A potential (or voltage) divider is made up of two resistors. The output voltage from a potential divider will be a proportion of the input voltage and is determined by the resistor values.

Consider a standard resistor connected across a voltage supply. If you were able to open it up and measure the voltage at any point along it you would find the voltage varied linearly along it (assuming the resistance was constant along it's length). For example if the resistor was connected between 10V and 0V the voltage half-way along it would be 5V. Similarly the voltage 10% from the 0V end would be 1V. The diagram below illustrates this:

A potential divider works in the same way. Obviously a resistor is normally enclosed so you can't tap the voltage off at any point along it, so two resistors are used; the tap point being between these resistors. The diagram below shows a potential divider circuit with the standard component notation used:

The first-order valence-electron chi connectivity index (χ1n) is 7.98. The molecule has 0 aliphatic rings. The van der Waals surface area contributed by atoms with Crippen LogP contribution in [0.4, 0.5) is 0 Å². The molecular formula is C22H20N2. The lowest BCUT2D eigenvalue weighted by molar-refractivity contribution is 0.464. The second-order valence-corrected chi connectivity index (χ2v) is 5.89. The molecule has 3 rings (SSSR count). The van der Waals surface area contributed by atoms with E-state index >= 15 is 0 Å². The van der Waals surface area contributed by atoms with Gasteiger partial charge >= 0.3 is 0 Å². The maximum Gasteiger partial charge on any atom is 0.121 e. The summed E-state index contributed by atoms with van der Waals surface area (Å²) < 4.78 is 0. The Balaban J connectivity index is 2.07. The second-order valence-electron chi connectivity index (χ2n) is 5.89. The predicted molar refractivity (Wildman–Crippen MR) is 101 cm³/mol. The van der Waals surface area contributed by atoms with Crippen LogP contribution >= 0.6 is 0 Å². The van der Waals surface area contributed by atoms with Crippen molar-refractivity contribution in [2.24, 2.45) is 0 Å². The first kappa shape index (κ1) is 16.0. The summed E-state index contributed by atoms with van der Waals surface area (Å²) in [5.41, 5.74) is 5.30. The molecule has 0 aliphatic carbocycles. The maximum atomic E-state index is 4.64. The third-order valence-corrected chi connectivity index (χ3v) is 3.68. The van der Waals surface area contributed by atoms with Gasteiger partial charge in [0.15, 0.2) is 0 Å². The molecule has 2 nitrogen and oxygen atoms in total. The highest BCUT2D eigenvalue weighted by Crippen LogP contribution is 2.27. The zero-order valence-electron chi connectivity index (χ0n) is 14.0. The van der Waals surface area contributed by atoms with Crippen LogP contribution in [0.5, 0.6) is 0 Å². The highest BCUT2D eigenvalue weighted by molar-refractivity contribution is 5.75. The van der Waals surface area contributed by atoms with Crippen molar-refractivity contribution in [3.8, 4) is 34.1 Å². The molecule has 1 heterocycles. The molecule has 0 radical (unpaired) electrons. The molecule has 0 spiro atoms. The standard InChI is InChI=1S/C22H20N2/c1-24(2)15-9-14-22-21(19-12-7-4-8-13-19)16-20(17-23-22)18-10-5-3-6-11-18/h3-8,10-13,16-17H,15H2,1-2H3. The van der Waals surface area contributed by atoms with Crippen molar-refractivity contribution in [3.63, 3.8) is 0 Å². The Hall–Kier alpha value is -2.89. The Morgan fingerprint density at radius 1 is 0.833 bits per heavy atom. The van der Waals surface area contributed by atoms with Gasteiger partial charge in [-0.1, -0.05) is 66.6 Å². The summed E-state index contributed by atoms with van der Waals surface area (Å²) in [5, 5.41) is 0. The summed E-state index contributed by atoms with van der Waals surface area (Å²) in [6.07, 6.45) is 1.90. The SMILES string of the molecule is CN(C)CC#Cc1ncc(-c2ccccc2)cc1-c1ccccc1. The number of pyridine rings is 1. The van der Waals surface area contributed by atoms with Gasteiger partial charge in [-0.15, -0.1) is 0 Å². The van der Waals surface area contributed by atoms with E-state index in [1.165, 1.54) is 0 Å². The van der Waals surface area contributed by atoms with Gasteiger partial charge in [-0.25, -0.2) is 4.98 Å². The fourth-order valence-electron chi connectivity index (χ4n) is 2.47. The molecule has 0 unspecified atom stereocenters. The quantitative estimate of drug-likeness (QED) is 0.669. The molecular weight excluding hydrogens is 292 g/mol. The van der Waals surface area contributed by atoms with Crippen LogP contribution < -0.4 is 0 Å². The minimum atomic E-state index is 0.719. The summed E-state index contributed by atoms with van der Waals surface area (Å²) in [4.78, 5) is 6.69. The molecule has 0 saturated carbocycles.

V_{1} is the voltage in and V_{2} is
the voltage out.

The voltage out of the divider is determined by the resistor values using the equation:

V_{2} = (R_{2} / (R_{1} + R_{2}))
* V_{1}

By rearranging this and specifying the total
resistance (R_{1} + R_{2}) the resistor values can be found from the
desired output voltage V_{2}.

An interactive calculator for potential dividers can be found here.